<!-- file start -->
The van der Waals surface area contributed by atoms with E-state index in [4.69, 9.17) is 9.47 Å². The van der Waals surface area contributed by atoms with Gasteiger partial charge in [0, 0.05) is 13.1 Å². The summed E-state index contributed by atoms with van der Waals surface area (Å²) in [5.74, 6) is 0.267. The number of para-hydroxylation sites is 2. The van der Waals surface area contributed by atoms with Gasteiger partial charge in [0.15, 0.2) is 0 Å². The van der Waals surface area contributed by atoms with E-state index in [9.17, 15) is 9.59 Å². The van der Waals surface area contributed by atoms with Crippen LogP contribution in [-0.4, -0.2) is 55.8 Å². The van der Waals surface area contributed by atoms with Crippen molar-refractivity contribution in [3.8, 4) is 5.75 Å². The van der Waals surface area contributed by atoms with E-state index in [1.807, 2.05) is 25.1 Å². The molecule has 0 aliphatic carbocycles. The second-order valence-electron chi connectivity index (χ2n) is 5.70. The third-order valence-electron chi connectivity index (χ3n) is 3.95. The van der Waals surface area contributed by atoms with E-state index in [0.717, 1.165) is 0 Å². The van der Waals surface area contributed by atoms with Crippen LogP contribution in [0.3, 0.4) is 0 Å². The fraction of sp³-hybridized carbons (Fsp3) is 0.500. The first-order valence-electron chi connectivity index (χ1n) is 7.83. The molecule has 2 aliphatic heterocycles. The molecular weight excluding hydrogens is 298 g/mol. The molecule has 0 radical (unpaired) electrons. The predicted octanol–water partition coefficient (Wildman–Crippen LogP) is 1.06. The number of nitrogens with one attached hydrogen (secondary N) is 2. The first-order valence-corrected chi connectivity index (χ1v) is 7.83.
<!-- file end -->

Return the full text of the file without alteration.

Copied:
The van der Waals surface area contributed by atoms with E-state index in [4.69, 9.17) is 9.47 Å². The van der Waals surface area contributed by atoms with Gasteiger partial charge in [0, 0.05) is 13.1 Å². The summed E-state index contributed by atoms with van der Waals surface area (Å²) in [5.74, 6) is 0.267. The number of para-hydroxylation sites is 2. The van der Waals surface area contributed by atoms with Gasteiger partial charge in [0.15, 0.2) is 0 Å². The van der Waals surface area contributed by atoms with E-state index in [9.17, 15) is 9.59 Å². The van der Waals surface area contributed by atoms with Crippen LogP contribution in [-0.4, -0.2) is 55.8 Å². The van der Waals surface area contributed by atoms with Crippen molar-refractivity contribution in [3.8, 4) is 5.75 Å². The van der Waals surface area contributed by atoms with E-state index in [1.807, 2.05) is 25.1 Å². The molecule has 0 aliphatic carbocycles. The second-order valence-electron chi connectivity index (χ2n) is 5.70. The third-order valence-electron chi connectivity index (χ3n) is 3.95. The van der Waals surface area contributed by atoms with E-state index in [0.717, 1.165) is 0 Å². The van der Waals surface area contributed by atoms with Crippen LogP contribution in [0.3, 0.4) is 0 Å². The fraction of sp³-hybridized carbons (Fsp3) is 0.500. The first-order valence-electron chi connectivity index (χ1n) is 7.83. The molecule has 2 aliphatic heterocycles. The molecular weight excluding hydrogens is 298 g/mol. The molecule has 0 radical (unpaired) electrons. The predicted octanol–water partition coefficient (Wildman–Crippen LogP) is 1.06. The number of nitrogens with one attached hydrogen (secondary N) is 2. The first-order valence-corrected chi connectivity index (χ1v) is 7.83.